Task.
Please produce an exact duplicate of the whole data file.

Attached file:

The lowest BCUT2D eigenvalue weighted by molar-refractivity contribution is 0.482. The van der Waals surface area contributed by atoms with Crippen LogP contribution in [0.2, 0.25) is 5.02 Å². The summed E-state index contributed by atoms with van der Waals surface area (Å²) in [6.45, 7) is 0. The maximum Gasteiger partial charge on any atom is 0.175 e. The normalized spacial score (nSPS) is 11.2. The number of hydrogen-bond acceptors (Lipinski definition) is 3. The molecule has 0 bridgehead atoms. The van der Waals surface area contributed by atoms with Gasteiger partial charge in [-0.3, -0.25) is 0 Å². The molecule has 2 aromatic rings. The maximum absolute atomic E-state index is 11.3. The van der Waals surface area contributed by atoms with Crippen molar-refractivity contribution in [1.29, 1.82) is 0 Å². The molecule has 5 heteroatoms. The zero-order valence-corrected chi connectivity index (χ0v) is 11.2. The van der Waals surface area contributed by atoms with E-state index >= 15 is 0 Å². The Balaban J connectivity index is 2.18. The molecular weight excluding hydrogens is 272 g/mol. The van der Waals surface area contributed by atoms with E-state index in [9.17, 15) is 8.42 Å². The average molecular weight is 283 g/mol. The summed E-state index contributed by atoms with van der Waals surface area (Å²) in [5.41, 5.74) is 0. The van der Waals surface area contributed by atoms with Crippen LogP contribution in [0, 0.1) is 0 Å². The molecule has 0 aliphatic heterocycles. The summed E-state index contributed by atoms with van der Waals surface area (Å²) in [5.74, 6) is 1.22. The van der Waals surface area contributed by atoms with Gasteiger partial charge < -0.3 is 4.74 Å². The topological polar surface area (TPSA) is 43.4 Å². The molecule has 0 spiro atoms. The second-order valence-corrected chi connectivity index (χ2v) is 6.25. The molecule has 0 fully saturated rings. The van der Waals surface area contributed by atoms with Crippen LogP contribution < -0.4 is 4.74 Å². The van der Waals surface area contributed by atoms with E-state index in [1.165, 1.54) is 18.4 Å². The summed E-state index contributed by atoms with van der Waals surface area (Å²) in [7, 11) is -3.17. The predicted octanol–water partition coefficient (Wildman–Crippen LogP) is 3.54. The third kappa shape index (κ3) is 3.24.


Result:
The lowest BCUT2D eigenvalue weighted by molar-refractivity contribution is 0.482. The van der Waals surface area contributed by atoms with Crippen LogP contribution in [0.2, 0.25) is 5.02 Å². The summed E-state index contributed by atoms with van der Waals surface area (Å²) in [6.45, 7) is 0. The maximum Gasteiger partial charge on any atom is 0.175 e. The normalized spacial score (nSPS) is 11.2. The number of hydrogen-bond acceptors (Lipinski definition) is 3. The molecule has 0 bridgehead atoms. The van der Waals surface area contributed by atoms with Gasteiger partial charge in [-0.3, -0.25) is 0 Å². The molecule has 2 aromatic rings. The maximum absolute atomic E-state index is 11.3. The van der Waals surface area contributed by atoms with Crippen molar-refractivity contribution in [1.29, 1.82) is 0 Å². The molecule has 5 heteroatoms. The zero-order valence-corrected chi connectivity index (χ0v) is 11.2. The van der Waals surface area contributed by atoms with E-state index >= 15 is 0 Å². The Balaban J connectivity index is 2.18. The molecular weight excluding hydrogens is 272 g/mol. The van der Waals surface area contributed by atoms with E-state index in [9.17, 15) is 8.42 Å². The average molecular weight is 283 g/mol. The summed E-state index contributed by atoms with van der Waals surface area (Å²) in [5.41, 5.74) is 0. The van der Waals surface area contributed by atoms with Crippen LogP contribution in [0, 0.1) is 0 Å². The molecule has 0 aliphatic heterocycles. The summed E-state index contributed by atoms with van der Waals surface area (Å²) in [5.74, 6) is 1.22. The van der Waals surface area contributed by atoms with Gasteiger partial charge < -0.3 is 4.74 Å². The topological polar surface area (TPSA) is 43.4 Å². The molecule has 0 spiro atoms. The second-order valence-corrected chi connectivity index (χ2v) is 6.25. The molecule has 0 fully saturated rings. The van der Waals surface area contributed by atoms with Crippen LogP contribution < -0.4 is 4.74 Å². The van der Waals surface area contributed by atoms with E-state index in [1.165, 1.54) is 18.4 Å². The summed E-state index contributed by atoms with van der Waals surface area (Å²) in [7, 11) is -3.17. The predicted octanol–water partition coefficient (Wildman–Crippen LogP) is 3.54. The third kappa shape index (κ3) is 3.24.